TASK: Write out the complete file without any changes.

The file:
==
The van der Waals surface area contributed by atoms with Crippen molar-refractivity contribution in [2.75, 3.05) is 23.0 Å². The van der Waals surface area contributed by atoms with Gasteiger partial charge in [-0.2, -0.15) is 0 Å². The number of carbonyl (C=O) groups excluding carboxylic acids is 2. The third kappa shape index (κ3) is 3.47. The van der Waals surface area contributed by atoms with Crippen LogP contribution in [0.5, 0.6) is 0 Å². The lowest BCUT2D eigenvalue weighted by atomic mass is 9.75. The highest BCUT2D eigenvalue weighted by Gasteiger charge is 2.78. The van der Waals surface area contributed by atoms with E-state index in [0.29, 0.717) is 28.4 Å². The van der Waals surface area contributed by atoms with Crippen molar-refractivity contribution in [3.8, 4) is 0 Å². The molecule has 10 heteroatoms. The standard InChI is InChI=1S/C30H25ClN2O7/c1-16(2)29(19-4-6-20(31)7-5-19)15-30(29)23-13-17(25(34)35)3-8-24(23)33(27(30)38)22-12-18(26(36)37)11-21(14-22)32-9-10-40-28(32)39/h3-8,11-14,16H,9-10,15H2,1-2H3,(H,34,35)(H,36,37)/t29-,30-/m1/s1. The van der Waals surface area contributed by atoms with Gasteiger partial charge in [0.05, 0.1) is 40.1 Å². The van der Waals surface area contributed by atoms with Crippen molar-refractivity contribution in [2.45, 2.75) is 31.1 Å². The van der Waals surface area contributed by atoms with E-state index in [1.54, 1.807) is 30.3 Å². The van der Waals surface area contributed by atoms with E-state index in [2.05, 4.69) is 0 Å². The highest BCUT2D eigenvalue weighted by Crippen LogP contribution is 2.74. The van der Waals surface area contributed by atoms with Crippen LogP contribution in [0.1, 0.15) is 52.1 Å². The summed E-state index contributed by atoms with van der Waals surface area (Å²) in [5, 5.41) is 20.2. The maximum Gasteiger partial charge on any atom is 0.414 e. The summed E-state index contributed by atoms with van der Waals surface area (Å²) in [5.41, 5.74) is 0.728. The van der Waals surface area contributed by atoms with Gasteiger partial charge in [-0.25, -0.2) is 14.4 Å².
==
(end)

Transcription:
The van der Waals surface area contributed by atoms with Crippen molar-refractivity contribution in [2.75, 3.05) is 23.0 Å². The van der Waals surface area contributed by atoms with Gasteiger partial charge in [-0.2, -0.15) is 0 Å². The number of carbonyl (C=O) groups excluding carboxylic acids is 2. The third kappa shape index (κ3) is 3.47. The van der Waals surface area contributed by atoms with Crippen LogP contribution in [0.5, 0.6) is 0 Å². The lowest BCUT2D eigenvalue weighted by atomic mass is 9.75. The highest BCUT2D eigenvalue weighted by Gasteiger charge is 2.78. The van der Waals surface area contributed by atoms with E-state index in [0.29, 0.717) is 28.4 Å². The van der Waals surface area contributed by atoms with Crippen molar-refractivity contribution in [3.8, 4) is 0 Å². The molecule has 10 heteroatoms. The standard InChI is InChI=1S/C30H25ClN2O7/c1-16(2)29(19-4-6-20(31)7-5-19)15-30(29)23-13-17(25(34)35)3-8-24(23)33(27(30)38)22-12-18(26(36)37)11-21(14-22)32-9-10-40-28(32)39/h3-8,11-14,16H,9-10,15H2,1-2H3,(H,34,35)(H,36,37)/t29-,30-/m1/s1. The van der Waals surface area contributed by atoms with Gasteiger partial charge in [0.05, 0.1) is 40.1 Å². The van der Waals surface area contributed by atoms with Crippen molar-refractivity contribution in [2.45, 2.75) is 31.1 Å². The van der Waals surface area contributed by atoms with E-state index in [1.54, 1.807) is 30.3 Å². The van der Waals surface area contributed by atoms with E-state index in [2.05, 4.69) is 0 Å². The highest BCUT2D eigenvalue weighted by Crippen LogP contribution is 2.74. The van der Waals surface area contributed by atoms with Crippen LogP contribution in [0.1, 0.15) is 52.1 Å². The summed E-state index contributed by atoms with van der Waals surface area (Å²) in [5, 5.41) is 20.2. The maximum Gasteiger partial charge on any atom is 0.414 e. The summed E-state index contributed by atoms with van der Waals surface area (Å²) in [5.41, 5.74) is 0.728. The van der Waals surface area contributed by atoms with Gasteiger partial charge in [-0.25, -0.2) is 14.4 Å².